According to the Federal Bureau of Investigation, property crime includes burglary, larceny-theft, motor vehicle theft and arson. These offenses are categorized as such because they don’t involve force or a threat of force against the victims.

Records show that across the United States, there were about 9 million property offenses in 2010. Larceny-theft made up about 68.1 percent of these crimes. The dollar amount of losses was estimated to be $15.7 billion. Wisconsin totaled 142,612 property offenses on record that year. There were 33,965 arrests in our state associated with those crimes. Of those arrests, the FBI data shows 10,299 of them were alleged perpetrators under the age of 18.

Property crimes may be either misdemeanors or felonies, depending on the circumstances. Wisconsin statutes specifically define crimes against property. For example, theft charges fall under the broader category of misappropriation and are further broken down into such actions as issuing a worthless check, absconding without paying rent, shoplifting and receiving stolen property. Damage offenses include deeds such as graffiti, arson and general casualty to property.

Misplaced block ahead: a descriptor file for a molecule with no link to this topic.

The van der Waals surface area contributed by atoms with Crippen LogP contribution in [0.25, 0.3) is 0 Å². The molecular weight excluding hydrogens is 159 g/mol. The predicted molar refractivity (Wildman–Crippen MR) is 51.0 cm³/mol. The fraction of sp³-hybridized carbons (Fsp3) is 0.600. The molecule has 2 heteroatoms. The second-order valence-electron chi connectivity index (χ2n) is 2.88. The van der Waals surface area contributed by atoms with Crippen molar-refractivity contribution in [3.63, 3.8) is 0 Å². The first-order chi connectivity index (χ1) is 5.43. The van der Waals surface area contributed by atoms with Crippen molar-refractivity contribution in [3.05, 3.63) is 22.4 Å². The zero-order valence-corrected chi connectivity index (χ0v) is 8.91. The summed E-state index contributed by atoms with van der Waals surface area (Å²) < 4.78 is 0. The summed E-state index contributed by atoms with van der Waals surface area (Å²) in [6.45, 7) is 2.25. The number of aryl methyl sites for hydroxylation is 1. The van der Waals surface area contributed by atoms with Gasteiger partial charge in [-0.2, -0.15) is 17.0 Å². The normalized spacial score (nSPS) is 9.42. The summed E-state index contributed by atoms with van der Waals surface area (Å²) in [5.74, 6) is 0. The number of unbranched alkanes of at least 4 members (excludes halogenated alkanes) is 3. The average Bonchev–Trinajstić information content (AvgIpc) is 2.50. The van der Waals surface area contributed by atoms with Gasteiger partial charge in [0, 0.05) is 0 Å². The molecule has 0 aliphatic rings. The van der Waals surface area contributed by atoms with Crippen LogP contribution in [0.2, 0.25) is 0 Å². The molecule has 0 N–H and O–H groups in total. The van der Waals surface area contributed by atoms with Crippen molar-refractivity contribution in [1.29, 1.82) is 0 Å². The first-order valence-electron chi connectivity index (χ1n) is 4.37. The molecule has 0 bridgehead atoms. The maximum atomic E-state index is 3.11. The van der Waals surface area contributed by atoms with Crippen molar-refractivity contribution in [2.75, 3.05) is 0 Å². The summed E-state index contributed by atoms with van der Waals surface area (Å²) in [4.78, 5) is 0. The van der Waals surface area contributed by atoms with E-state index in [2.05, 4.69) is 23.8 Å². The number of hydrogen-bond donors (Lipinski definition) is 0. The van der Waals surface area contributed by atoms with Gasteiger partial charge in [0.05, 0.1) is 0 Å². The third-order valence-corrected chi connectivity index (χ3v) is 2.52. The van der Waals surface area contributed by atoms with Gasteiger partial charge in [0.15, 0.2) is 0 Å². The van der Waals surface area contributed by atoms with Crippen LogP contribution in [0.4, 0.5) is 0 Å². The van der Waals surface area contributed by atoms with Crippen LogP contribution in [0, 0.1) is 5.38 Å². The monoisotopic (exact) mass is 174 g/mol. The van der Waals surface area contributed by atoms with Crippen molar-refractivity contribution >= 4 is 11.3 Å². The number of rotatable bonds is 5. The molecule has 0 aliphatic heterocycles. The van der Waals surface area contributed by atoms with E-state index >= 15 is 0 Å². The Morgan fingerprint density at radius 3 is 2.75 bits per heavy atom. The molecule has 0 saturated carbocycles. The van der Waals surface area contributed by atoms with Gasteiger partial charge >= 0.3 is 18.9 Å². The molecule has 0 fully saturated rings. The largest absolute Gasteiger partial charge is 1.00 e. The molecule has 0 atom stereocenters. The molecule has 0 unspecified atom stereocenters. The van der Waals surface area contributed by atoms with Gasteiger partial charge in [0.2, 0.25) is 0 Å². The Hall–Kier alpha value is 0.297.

Many of these cases do not actually get to trial. Because of the non-violent nature of the wrongdoing, prosecutors might be more inclined to negotiate alternative solutions. These can be helpful in lessening the impact on a defendant’s family, job or school and future – all of which can be affected by a criminal charge. Serious penalties may apply upon conviction; however, options might be possible in some cases. For example, an agreement might be reached whereby a defendant makes restitution to the person or business. First offenders sometimes fit an alternative sentencing option.

Even though the laws are specific, each property offense circumstance is unique. Criminal defense strategies applicable to each are warranted.

Source: Federal Bureau of Investigation Crime Report, “Property Crime” accessed Mar. 04, 2015